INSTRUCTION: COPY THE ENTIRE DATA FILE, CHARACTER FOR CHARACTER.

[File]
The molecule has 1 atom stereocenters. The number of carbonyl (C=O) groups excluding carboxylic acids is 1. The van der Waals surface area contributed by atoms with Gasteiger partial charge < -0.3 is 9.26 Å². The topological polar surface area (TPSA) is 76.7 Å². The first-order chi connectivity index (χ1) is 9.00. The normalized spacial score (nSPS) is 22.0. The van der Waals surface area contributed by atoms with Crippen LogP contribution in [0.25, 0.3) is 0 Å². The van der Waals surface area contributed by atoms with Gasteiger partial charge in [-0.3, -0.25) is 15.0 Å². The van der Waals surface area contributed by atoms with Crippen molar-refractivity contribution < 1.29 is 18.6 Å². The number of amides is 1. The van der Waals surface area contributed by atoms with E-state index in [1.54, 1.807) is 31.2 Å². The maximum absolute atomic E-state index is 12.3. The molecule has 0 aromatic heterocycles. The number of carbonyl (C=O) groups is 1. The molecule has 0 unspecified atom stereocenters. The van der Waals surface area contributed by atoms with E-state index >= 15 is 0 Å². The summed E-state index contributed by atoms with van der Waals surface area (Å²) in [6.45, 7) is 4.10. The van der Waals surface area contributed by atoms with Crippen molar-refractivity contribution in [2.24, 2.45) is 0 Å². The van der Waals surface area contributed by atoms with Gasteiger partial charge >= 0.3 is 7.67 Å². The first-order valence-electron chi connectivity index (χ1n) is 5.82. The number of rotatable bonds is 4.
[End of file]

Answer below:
The molecule has 1 atom stereocenters. The number of carbonyl (C=O) groups excluding carboxylic acids is 1. The van der Waals surface area contributed by atoms with Gasteiger partial charge < -0.3 is 9.26 Å². The topological polar surface area (TPSA) is 76.7 Å². The first-order chi connectivity index (χ1) is 9.00. The normalized spacial score (nSPS) is 22.0. The van der Waals surface area contributed by atoms with Crippen LogP contribution in [0.25, 0.3) is 0 Å². The van der Waals surface area contributed by atoms with Gasteiger partial charge in [-0.3, -0.25) is 15.0 Å². The van der Waals surface area contributed by atoms with Crippen molar-refractivity contribution < 1.29 is 18.6 Å². The number of amides is 1. The van der Waals surface area contributed by atoms with E-state index in [1.54, 1.807) is 31.2 Å². The maximum absolute atomic E-state index is 12.3. The molecule has 0 aromatic heterocycles. The number of carbonyl (C=O) groups is 1. The molecule has 0 unspecified atom stereocenters. The van der Waals surface area contributed by atoms with E-state index >= 15 is 0 Å². The summed E-state index contributed by atoms with van der Waals surface area (Å²) in [6.45, 7) is 4.10. The van der Waals surface area contributed by atoms with Crippen molar-refractivity contribution in [2.24, 2.45) is 0 Å². The van der Waals surface area contributed by atoms with Gasteiger partial charge >= 0.3 is 7.67 Å². The first-order valence-electron chi connectivity index (χ1n) is 5.82. The number of rotatable bonds is 4.